This supermarket in Pere Garau has noticed a drop in sales. | Redacción Local

The Chinese community in Majorca is paying a high price for the coronavirus as fear gives way to discrimination.

The coronavirus is the enemy, not the Chinese,” said the Head of Business at the Chinese Embassy in Spain, Yao Fei.

There are around 5,378 Chinese residents in Majorca and at least 3,500 of them live in Palma.

"Those who have just come here from China stay at home and don’t go out for about two weeks as a precaution," explains restaurateur Wetming Ye.

The Chinese Association of the Balearic Islands, or Achinib has called for calm.

”Our community is alarmed and it is logical because we are in a time of crisis and the funny thing is that there is more paranoia amongst the Chinese themselves than anywhere else,” says Fang Ji.

“There were a lot of people at the New Year's party, but less Chinese than on other occasions. Nobody knows why, but it could be that they don’t want to relate to each other,” said Chinese Community Advisor, Luis Felipe Lorenzo.

Most people in Majorca continue to go to Chinese restaurants and shops as usual, but there has been a noticeable decrease in clientele in some places.

"Many people believe that the raw products are brought from China but they are local, so there is a lot of ignorance and we are selling a little less, but it’s barely noticeable in Palma and we are not worried,” claims a supermarket worker.

The Shi Wei Xian restaurant in Pere Garau, says the coronavirus hasn’t made any difference to trade.

"A lot of people came over the weekend," Chen says from the other side of the bar, “but it has not been like this everywhere, there has been a certain downturn, explains businessman Toni Yoh. "I don't know if because of fear or worry, especially in restaurants because they serve food.”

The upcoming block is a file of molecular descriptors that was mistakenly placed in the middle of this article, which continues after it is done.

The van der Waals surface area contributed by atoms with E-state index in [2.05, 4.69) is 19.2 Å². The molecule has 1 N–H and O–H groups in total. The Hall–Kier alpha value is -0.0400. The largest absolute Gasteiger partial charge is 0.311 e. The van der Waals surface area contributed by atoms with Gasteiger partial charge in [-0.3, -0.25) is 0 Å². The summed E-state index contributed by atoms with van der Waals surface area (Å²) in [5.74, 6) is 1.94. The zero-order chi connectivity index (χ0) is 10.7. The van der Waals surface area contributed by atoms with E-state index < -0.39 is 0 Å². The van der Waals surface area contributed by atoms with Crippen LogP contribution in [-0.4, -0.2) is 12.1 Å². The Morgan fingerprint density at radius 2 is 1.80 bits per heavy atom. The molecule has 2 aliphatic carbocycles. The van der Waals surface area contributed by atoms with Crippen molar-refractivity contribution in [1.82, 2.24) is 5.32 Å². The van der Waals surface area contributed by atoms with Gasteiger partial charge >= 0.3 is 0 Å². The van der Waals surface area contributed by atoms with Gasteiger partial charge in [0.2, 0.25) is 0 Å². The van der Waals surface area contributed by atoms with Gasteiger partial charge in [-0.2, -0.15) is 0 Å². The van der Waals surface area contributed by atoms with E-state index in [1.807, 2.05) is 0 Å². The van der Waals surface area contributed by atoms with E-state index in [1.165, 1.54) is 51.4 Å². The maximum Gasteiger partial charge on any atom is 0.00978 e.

Complaints for discrimination

Toni Yoh, who’s lived in Majorca for about fifty years says "I have never experienced racist situations.”

But the Chinese Association of the Balearic Islands says they’ve recently received complaints of discrimination at schools.

"Some people are accused of having the Chinese virus and then separated from the rest of the class and what makes me angry are the parents who tell their children not to play with Chinese kids," explains Fang Ji, ”you can't teach children things like that.”

Aina Picó, who’s Director of the Jafudà Cresques school in the heart of Pere Garau, says there have never been any problems there.

"We organised activities for Chinese New Year because students from the neighbourhood are part of it, and we have not detected any problems.”

Fang Ji points out that “today it is China but this could happen in any country, including Spain and in moments of crisis like this, support and trust is needed more than ever. This epidemic is not anyone's fault.”

Misinformation and exaggeration often plays a huge role at times like this, but the coronavirus has a mortality rate of between 2% and 3%, which is very low.

According to experts, the biggest problem is its high mutability which could make it difficult to find a vaccine or an antiviral.

Meanwhile, people who have relatives in infected areas in China say extreme measures have been put in place to try to prevent the virus from spreading.

"My family is from Qitai on the other side of Wuhan and they say there are strong controls in place and they can't leave home," explains Restaurateur Wetming Ye. “My brother, who lives in Spain, visited Qitai and he said that the roads were cut and guarded and to get out you have to have a certificate and fever checks, so everything possible is being done to contain the disease."